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Press Release: May 17, 2008
Local Montessori Students“Walk for Water” To Raise Money And Awareness for Grassroots Well-Digging Project in Niger, West Africa
DERWOOD, MD (May 17, 2008) —More than 150 students and parents from local Montessori schools will walk around the perimeter of Rock Creek Park’s Lake Frank, in hopes of raising money and awareness for a program which seeks to lessen the marathon journey—which can be a stifling 35 miles roundtrip—that children in the Azawak region of Niger must face each time they and their families need a cup of water to drink.
Sponsored by Honest Tea, My Organic Market and Signs By Tomorrow, the second annual “A Walk for Water” will be held on Saturday, May 17, starting at 10 a.m. Although the walk will be only a fraction of the distance that children in Niger’s desert must journey for water, to the students, who have been learning about the children of the Azawak in their classes, the event will symbolize their solidarity with the Nigerien children.
Each participant will raise funds to benefit Amman Imman, a program which digs botehole wells—reaching depths as far as 3,000 feet below the Earth’s surface—for the people living in the Azawak. Sponsored in part by money raised through the first annual Walk for Water one year ago, Amman Imman built its first well last summer. The well provides water for 25,000 people and their animals. This year’s walk—kicked off in the company of a native from the outskirts of the Azawak—will support Amman Imman’s second well.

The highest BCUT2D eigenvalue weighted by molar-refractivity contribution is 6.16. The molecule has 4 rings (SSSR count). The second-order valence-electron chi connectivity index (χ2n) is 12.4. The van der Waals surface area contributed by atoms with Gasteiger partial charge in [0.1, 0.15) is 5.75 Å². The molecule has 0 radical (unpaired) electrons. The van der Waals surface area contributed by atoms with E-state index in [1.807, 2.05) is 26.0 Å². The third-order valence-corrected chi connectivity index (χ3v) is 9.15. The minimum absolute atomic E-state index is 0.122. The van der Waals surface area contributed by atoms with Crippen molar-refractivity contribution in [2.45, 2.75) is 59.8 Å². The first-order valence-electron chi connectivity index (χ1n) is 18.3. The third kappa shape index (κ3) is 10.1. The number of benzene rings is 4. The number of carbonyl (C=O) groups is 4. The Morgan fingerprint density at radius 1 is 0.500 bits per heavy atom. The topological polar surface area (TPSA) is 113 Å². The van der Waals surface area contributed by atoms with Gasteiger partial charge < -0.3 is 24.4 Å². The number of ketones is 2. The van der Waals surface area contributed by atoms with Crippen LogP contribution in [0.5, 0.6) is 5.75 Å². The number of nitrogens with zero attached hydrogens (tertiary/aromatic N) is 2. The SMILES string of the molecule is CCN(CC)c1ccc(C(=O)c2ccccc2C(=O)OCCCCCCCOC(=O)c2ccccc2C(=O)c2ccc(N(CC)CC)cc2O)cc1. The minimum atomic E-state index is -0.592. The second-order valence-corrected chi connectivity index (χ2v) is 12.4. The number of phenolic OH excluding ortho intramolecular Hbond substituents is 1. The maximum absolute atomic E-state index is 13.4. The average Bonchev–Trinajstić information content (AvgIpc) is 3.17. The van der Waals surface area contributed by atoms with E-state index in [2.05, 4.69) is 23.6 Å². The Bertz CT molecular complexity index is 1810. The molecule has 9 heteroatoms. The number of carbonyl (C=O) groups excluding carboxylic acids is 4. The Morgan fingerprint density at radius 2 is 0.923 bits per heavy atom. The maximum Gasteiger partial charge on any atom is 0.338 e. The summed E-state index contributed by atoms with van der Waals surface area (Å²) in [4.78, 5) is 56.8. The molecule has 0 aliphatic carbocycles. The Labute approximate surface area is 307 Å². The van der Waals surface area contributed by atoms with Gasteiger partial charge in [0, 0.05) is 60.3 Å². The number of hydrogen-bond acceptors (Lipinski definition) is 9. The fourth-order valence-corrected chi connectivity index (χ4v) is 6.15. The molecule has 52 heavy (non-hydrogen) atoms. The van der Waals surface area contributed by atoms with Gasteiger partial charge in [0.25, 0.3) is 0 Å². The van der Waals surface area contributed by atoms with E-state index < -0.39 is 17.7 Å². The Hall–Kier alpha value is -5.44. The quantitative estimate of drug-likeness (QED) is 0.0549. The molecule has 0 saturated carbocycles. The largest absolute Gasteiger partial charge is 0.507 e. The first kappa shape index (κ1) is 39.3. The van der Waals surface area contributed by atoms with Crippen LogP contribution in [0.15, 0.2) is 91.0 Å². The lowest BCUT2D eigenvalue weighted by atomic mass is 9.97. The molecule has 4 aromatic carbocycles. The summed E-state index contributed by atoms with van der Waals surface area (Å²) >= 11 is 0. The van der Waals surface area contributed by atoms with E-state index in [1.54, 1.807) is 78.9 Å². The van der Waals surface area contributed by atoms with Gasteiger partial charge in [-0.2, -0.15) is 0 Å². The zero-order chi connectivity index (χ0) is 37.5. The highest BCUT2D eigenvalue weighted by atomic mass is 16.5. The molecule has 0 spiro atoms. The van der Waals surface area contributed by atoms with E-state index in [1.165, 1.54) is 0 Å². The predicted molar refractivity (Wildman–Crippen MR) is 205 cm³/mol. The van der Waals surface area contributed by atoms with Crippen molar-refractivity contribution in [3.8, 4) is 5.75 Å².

“The focus of involving students in “A Walk for Water” is to bring them together in the spirit of collaboration to make a positive change in the world,” said Debra Kahn, associate director of the Oneness Family School, in Chevy Chase, Md. and organizer of the walk. “The Amman Imman project appeals to their natural desire to help humanity and to reach out to children who are just like them, yet have a lot less.”
Extreme poverty coupled with a warming climate has made life in the Azawak increasingly difficult. Currently, the majority of the 500,000 people living in the Azawak have no water for nine months out of the year due to a lengthening draught. During the three months that they do have water, it is brackish, brown and thick with mud, dirtied by the people and animals which bathe in the marshes. With no schools, health centers or roads nearby, the Azawak is largely abandoned by the outside world.
Ariane Kirtley, founder and director of Amman Imman, hopes that by building more wells, Amman Imman will act as an impetus to change all of this. “Until there is a permanent and sustainable flow of water in the region, no organization will come to the Azawak,” she said. “I hope that our work will serve as a catalyst for humanitarian organizations to bring much-needed developmental aid, such as food aid, health care, education and gender equity to the region.”
Participating schools include: The Oneness-Family School, Chevy Chase, Md.; The Barrie School, Silver Spring, Md.; Henson Valley Montessori School, Upper Marlboro, Md.; Aidan Montessori, Washington, D.C.; Boyd School, from multiple locations in Virginia.
Program Amman Imman is a Washington, D.C.-based program, working in partnership with the American non-profit The Friendship Caravan. For more information on Amman Imman’s collaboration with local schools, visit: http://montessori-amman-imman-project.blogspot.com